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Where there is no law, but every man does what is right in his own eyes, there is the least of real liberty
Henry M. Robert

An analytical diary of the defeats and victories of the Ukrainian state

9 September, 2008 - 00:00

Another book has just been published as part of The Day’s Library Series. The new publication, entitled James Mace: “Vashi mertvi vybraly mene“ (James Mace: “Your Dead Chose Me”) is Ukraine’s first collection of the major works of this noted US historian, who exposed the truth about the Holodomor genocide in Ukraine.

The volume includes nearly all his articles that were pub­lished in The Day between 1997 and 2004, as well as a handful of his articles that were published in other Ukrainian periodicals. An inalienable component of Ukrainian journalism and political culture, Mace’s articles are a kind of analytical diary of the defeats and victories of the Ukrainian state.

Mace’s scholarly grasp of the Holodomor reveals his quest for the purely political reasons behind this heinous crime, and this collection of articles addresses a number of crucial political, economic, and cultural issues. At the same it is a social diagnosis of the pathologies afflicting the Ukrainian society and state, a quest for optimal solutions with a universal and substantial meaning. The creation of a civil society, the assertion of freedom of expression and freedom of the individual, and many other urgent problems are considered on the foundations of humanistic world views, with the aid of a variety of intellectual tools that were the hallmark of this outstanding American with a Ukrainian heart.

Mace stood out conspicuously among Ukrainian intellectuals with his quick temperament, fundamental knowledge, erudition, and undeniable polemical talents. He responded to all attacks and attempts to label him and, at the same time, deprive him of the moral right to his own ideas with genuine good humor tinged with regret.

He wrote: “At this point a digression is in order...What did I need this for? I have been asked this question frequently, and I have often been tempted to ask in turn: Why should millions of Russians, Jews, Armenians, and Ukrainians travel across the ocean to that faraway and godforsaken country, my America?

I did it because Ukrainian Americans required this research, and fate decreed that the victims chose me. Just as one cannot study the Holocaust without becoming half- Jewish in spirit, one cannot study the Famine and not become at least half- Ukrainian. I have spent too many years for Ukraine not to have become the greater part of my life. As Martin Luther said, ‘Here I stand, I can do no other.’”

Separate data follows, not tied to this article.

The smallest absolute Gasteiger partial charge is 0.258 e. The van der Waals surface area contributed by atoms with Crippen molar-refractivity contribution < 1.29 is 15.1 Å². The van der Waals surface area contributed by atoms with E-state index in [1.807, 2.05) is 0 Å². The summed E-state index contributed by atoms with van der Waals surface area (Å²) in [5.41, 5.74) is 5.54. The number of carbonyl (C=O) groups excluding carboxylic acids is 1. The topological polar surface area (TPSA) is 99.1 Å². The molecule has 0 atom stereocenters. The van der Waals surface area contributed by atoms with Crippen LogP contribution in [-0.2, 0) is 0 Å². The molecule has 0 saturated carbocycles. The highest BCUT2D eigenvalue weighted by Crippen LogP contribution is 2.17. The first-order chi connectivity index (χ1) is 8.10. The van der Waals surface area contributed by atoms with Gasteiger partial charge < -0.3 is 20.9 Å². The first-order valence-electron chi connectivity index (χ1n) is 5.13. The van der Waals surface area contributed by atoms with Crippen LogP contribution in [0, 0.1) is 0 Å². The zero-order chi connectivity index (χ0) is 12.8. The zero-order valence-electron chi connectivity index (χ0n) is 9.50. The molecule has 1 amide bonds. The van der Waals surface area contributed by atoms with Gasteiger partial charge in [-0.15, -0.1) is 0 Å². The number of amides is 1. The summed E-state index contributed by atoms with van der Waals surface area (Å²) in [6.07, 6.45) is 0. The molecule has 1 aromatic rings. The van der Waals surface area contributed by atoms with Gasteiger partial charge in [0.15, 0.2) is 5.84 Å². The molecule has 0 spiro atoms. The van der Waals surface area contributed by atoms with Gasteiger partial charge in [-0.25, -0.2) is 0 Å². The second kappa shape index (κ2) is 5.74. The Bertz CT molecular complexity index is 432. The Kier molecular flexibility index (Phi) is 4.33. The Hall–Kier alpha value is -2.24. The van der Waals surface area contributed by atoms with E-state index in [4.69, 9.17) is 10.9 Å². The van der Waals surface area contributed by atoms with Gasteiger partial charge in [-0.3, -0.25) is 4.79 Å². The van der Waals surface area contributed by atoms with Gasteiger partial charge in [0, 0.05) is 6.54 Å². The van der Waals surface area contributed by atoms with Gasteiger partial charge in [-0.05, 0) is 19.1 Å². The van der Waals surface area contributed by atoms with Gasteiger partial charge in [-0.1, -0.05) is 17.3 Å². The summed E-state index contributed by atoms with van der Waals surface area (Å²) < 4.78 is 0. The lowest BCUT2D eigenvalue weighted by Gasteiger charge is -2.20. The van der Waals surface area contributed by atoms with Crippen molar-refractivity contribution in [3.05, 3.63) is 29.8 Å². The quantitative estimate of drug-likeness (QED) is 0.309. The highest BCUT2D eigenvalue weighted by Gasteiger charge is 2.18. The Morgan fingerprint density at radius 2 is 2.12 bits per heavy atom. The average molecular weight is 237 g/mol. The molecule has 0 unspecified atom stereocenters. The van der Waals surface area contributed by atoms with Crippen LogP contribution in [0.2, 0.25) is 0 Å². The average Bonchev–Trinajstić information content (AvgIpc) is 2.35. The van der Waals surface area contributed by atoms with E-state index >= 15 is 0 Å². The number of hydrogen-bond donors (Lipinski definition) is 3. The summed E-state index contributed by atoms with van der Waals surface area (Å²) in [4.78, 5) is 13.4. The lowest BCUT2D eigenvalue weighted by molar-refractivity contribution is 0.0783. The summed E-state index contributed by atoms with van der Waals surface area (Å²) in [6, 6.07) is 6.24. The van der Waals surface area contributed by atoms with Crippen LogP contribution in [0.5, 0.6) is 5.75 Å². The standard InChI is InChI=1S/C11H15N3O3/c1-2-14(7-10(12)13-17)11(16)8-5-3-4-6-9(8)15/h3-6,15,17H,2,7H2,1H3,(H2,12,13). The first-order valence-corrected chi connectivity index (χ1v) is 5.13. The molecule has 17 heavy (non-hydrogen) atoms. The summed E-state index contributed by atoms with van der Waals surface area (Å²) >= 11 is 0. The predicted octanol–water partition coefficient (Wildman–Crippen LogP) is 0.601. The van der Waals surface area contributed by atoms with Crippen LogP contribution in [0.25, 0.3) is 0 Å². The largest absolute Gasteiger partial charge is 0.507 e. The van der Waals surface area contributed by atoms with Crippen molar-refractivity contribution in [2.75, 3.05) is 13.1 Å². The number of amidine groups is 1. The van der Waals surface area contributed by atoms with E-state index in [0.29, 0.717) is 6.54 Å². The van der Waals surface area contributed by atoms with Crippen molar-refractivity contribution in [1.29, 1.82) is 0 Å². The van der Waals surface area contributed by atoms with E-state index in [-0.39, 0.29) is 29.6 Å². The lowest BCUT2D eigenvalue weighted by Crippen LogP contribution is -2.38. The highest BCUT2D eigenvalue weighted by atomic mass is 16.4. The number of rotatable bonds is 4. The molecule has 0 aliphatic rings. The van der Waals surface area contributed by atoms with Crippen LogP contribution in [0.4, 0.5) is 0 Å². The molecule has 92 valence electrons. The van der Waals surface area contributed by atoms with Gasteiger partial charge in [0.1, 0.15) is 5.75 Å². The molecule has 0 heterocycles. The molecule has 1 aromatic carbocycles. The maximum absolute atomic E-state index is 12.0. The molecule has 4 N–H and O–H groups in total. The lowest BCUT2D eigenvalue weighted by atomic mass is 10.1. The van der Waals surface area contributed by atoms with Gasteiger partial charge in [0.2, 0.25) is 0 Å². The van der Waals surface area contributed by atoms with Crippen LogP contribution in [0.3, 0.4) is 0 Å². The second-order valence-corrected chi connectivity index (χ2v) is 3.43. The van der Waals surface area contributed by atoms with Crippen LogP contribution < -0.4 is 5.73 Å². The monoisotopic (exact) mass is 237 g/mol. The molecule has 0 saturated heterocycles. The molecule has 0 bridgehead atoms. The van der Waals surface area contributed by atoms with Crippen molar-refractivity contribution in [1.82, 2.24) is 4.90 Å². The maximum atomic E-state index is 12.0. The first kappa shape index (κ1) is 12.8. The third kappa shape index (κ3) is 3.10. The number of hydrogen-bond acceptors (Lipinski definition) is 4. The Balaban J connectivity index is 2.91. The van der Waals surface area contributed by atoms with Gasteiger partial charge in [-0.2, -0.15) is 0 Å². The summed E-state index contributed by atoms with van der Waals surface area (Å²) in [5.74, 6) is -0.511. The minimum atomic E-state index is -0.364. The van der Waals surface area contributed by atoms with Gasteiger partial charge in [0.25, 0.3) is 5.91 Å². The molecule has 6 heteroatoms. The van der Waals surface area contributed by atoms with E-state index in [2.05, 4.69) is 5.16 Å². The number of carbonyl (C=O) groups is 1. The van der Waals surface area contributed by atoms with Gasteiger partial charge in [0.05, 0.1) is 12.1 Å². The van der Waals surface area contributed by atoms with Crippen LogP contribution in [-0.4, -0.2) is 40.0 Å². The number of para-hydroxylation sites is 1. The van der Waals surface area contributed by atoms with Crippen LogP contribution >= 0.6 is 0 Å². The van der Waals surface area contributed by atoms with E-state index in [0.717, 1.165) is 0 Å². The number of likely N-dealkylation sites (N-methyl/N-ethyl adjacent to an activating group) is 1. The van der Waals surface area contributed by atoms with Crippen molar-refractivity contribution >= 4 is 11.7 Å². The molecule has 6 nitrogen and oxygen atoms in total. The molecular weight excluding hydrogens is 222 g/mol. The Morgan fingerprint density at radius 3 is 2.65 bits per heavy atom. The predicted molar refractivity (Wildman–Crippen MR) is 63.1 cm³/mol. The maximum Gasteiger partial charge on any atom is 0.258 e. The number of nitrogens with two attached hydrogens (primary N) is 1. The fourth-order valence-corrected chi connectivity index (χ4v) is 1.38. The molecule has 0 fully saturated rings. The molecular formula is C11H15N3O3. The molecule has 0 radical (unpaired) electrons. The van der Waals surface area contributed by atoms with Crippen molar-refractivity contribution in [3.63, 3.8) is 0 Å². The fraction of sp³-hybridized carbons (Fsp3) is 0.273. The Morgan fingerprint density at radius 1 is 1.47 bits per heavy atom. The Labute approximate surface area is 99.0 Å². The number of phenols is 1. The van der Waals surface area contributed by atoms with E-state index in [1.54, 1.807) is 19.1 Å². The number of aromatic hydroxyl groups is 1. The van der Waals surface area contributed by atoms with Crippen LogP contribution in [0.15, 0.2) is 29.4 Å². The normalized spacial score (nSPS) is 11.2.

In 2006 the President of Ukraine signed an edict establishing the Ukrainian Institute of National Memory. Mace had voiced this same idea in several Ukrainian periodicals as early as 1993, and his proposal sparked a heated debate in the press. He responded with a series of devastating articles that reflected the pain in his heart. Eventually, he wrote the program and statute of the new institute.

That same year the Ukrainian World Coordinating Council appointed him head of the newly established structure. The present volume includes Mace’s programmatic speech in Baturyn. This conceptually important speech points toward the direction in which it is necessary to move and indicates how to turn this institution into a truly living organism, a powerful generator of new ideas and new research, one that will be able to influence all aspects of intellectual life.

“James Mace played a decisive role in exposing the hidden Stalinist crime of the famine of 1932-33 in Ukraine,” noted Stanislav Kulchytsky, deputy director of the Institute of Ukrainian History at the National Academy of Sciences of Ukraine. “As the executive director of the US Commission on the Ukraine Famine, in 1988 he prepared and published the groundbreaking Report to the US Congress, which was followed in 1990 by three volumes of Holodomor eyewitness testimonies. These publications forced the Soviet Ukrainian government to officially acknowledge the fact of the famine, which had been kept secret for 55 years.

“The activities of Mace’s commission gave an impetus to research on the Ukrainian tragedy. The truth about the Holodomor turned into an effective means of freeing Ukrainian society from misleading Soviet propaganda stereotypes. James Mace dedicated the last 10 years of his short life to Ukraine. His scholarly and educational endeavors focused on amassing arguments that prove that the Holodomor was an act of genocide corresponding to the UN Convention on the Prevention and Punishment of the Crime of Genocide (Dec. 9, 1948). We owe the ratification by the Verkhovna Rada of the Law of Ukraine “On the Holodomor” to a number of domestic and foreign scholars, but we must not forget that Mace was present at the early stages of this research. The truth about the Holodomor is helping us revive our historical memory, rally the Ukrainian people, and direct the state-building process along national lines. This is precisely why James Mace became a Great Ukrainian.”


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To inquire about ordering this book, call (044) 414-6400.

By Nadia TYSIACHNA, The Day, and Natalia DZIUBENKO-MACE
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